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Changes to the Copyright Designs and Patents Act 1988

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Lawdit Solicitors - Expert Author

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16 August 2013

The changes coming into force this November:

  • The term of protection for performers and sound recordings shall be extended from 50 to 70 years. ?
  • ‘Session funds’ for artists that allow for a performer that has assigned his rights to a producer in exchange for a single payment to receive an additional payment each year after the 50th year of the term of protection. This means record companies will be obliged to pay 20% of their proceeds during the extended period into the session fund. ? 
  • A prohibition on producers from making any deductions from additional royalties due to the performers during the extended period. (“clean slate provision”). ? 
  • A provision that allows for the rights in a recording to revert back to the performer if the record company fails to exploit the music track during the extended period. (“use it or loose it” provision). ? 
  • A work of co-authorship has been re-defined as a musical composition with words where the authors of the music and the lyrics have collectively created a work. s10A. ? 
  • Copyright in a work of co-authorship will expire 70 years after the death of the last surviving author. s12(8). ? 
  • An extension of the period of protection for a sound recording that has been made available to the public from 50 to 70 years. s13A. ? 
  • An extension of the duration of a performers rights in a released sound recording from 50 to 70 years.
  • The rights under 191 HA and 191HB are transferable on the death of a performer.

S191 HA

“use it or lose it”

  1. Where a performer has assigned the reproduction and distribution rights in a sound recording to a producer, the performer may serve notice to terminate such an assignment on the expiry of the 50 year period if the producer has failed to sell the sound recording sufficiently or to make it available online.
  2. If at the end of the 12 month notice period the producer fails to exploit the recording, the agreement terminates, the producers copyright in the sound recording expires and the right to terminate cannot be waived by the performer.

Where copyright in a sound recording has expired due to the exercise by the performer of the rights conferred under the new s191HA, the responsibility for payment of equitable remuneration should be discharged bythe person who plays the sound recording or communicates it to the public and not the producer.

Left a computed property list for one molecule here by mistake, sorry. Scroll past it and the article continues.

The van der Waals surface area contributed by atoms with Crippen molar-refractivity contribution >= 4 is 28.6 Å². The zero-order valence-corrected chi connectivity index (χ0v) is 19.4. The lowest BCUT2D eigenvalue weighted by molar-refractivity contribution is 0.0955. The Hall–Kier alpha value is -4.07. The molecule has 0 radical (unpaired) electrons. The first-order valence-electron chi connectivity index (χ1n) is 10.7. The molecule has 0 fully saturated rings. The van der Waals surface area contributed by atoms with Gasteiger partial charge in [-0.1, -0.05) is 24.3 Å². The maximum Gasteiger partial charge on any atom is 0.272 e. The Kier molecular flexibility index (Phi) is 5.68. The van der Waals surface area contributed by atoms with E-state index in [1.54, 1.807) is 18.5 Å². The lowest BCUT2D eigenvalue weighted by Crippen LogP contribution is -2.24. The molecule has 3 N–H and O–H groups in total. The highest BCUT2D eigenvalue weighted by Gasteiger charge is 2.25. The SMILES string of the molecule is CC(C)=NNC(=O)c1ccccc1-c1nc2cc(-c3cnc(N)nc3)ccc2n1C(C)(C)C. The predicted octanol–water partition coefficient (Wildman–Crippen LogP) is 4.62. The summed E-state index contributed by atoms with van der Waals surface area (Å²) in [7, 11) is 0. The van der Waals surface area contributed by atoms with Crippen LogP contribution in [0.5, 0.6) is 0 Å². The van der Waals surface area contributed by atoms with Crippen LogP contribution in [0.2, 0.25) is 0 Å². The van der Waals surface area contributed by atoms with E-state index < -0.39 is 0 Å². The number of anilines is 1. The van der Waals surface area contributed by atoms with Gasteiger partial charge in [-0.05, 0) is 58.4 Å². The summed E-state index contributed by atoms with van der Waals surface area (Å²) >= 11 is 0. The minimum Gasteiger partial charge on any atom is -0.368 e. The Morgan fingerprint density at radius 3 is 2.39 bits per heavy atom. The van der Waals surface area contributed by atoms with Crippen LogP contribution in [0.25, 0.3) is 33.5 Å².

S 191 HB

 “session funds”

Where a performer has assigned the reproduction and related rights to a producer in consideration for a one off payment, the performer is entitled to receive a yearly payment at the end of the 50th year until the expiry of the copyright in the sound recording.

The producer or the exclusive licensee is obliged to pay to a collecting society for distribution to the performer, 20% of the gross revenue received for sales and downloads of the sound recording.

The proportion of the annual payment that will be received by the performer is not specified in the legislation, it is to be distributed in line with rule of the collecting society.

There is also an option for the performer to obtain from the exclusive licensee or producer in relation to ascertaining the amount of the annual payment, disputes regarding the sum may also be referred to the Copyright Tribunal by the performer.

The “clean slate provision”

If the performer is entitled to recurring payments subject to the assignment of rights, the producer is prohibited from deducting sums from such payments during the extended period (providing there are no provisions in the agreement allowing for such deductions.)

Written by Rehana Ali 


About the Author

Lawdit Solicitors offer services and advice for litigation, commercial contracts, Intellectual Property and IT legal agreements. We are experts in commercial law with a heavy emphasis on Intellectual Property, Internet and e-commerce law. Lawdit is a member of the International Trademark Association, the Solicitors' Association of Higher Court Advocates and we are the appointed Solicitors to the largest webdesign association in the world, the United Kingdom Website Designers Association.



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Article Published/Sorted/Amended on Scopulus 2013-09-05 09:10:38 in Legal Articles

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